An Amble Scramble Day

6:00 a.m.

The roads are bad today. Attila called me when he arrived at work to warn me about it, and to offer advice on which roads to take to my appointment this morning. This is the worst part about winter, travel on bad roads. Tank and I will be fine, universe willing, but it will be a white knuckle commute to the appointment.

We are settling in to our winter routines, and at the same time breaking some of them from time to time. Last night we ventured out to a live music performance, and really enjoyed it. The down side is that Attila has a late night, and 5 a.m. comes very early for him the next morning. It does for me too, and usually this is of no consequence, since I am home and could nap if I needed to. Today, of course, is an exception, because I have to drive to an appointment. Luckily this takes place in the morning, my best time of day, so I will be alert and functioning at my best for the drive.

A thought occurred to me early this morning, as I was pondering life, the universe, and everything… which could be described as thinking about nothing. This morning I was thinking about the stars, and I wondered where my energy would find a home if the monsters controlling human “progress” return the earth to an inert state. I thought about life travelling. Then I wondered about spores, those dreadful, wonderful little entities that represent life, and death. I wondered if they survived a vacuum. I wondered if my energy would be contained in an interstellar travelling spore, landing somewhere out there in the unfathomable future. That is when I came across the theory of panspermia.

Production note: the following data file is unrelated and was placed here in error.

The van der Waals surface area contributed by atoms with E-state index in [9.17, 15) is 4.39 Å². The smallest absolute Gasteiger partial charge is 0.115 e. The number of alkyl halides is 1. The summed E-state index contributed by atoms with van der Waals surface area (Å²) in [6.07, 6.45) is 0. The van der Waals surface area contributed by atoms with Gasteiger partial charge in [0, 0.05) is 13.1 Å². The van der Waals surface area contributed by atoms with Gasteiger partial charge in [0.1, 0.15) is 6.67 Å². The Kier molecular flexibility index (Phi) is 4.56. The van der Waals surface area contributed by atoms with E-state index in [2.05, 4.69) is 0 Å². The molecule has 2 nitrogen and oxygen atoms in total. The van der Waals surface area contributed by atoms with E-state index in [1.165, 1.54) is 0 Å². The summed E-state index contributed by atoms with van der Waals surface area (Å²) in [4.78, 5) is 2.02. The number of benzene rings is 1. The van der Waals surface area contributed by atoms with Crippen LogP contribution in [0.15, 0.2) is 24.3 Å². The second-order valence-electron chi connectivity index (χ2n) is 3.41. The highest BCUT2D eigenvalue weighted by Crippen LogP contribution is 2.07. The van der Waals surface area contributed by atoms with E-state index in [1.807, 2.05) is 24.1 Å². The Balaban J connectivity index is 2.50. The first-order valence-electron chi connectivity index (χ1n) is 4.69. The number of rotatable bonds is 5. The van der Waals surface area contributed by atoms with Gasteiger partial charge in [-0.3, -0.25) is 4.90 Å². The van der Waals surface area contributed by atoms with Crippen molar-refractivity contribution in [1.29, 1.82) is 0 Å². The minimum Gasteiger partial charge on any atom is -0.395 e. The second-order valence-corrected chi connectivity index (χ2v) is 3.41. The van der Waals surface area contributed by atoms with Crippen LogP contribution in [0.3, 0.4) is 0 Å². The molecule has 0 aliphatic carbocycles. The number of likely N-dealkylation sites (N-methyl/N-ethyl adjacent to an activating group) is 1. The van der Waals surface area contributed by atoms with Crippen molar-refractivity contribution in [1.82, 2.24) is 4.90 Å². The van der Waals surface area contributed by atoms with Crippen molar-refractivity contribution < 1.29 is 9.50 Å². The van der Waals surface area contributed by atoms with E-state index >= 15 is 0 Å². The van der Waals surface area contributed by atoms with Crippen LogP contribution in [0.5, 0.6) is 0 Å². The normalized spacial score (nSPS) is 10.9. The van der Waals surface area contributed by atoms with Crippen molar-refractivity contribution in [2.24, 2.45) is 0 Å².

Panspermia is a new concept in my little world, and has opened up several lines of thought. I love having something wondrous to hitch my obsessions to.

2:00 p.m.

I have returned from my appointment. A 60 km round trip, it began on a less travelled road, which was icy in spots, but presented no real problems at the posted speed limit. The roads were completely clear by the time I left the appointment for my journey home.

The lived experience of our two different heat sources is quite marked. Our oil furnace outputs frequent, short blasts of hot dry air. When the oil furnace is doing its magic, the air is much warmer, and the humidity in the house decreases at an astonishing rate. I often feel overly warm when the furnace is pushing air around, and comfortable between firings.

Our air source heat pump outputs an extended flow of much cooler air, at the same temperature to which the thermostat is set. This air is not nearly as dry as the air heated by the flame of the oil furnace. At times, when this room temperature air is circulating, I feel a bit chilled by the “breeze”.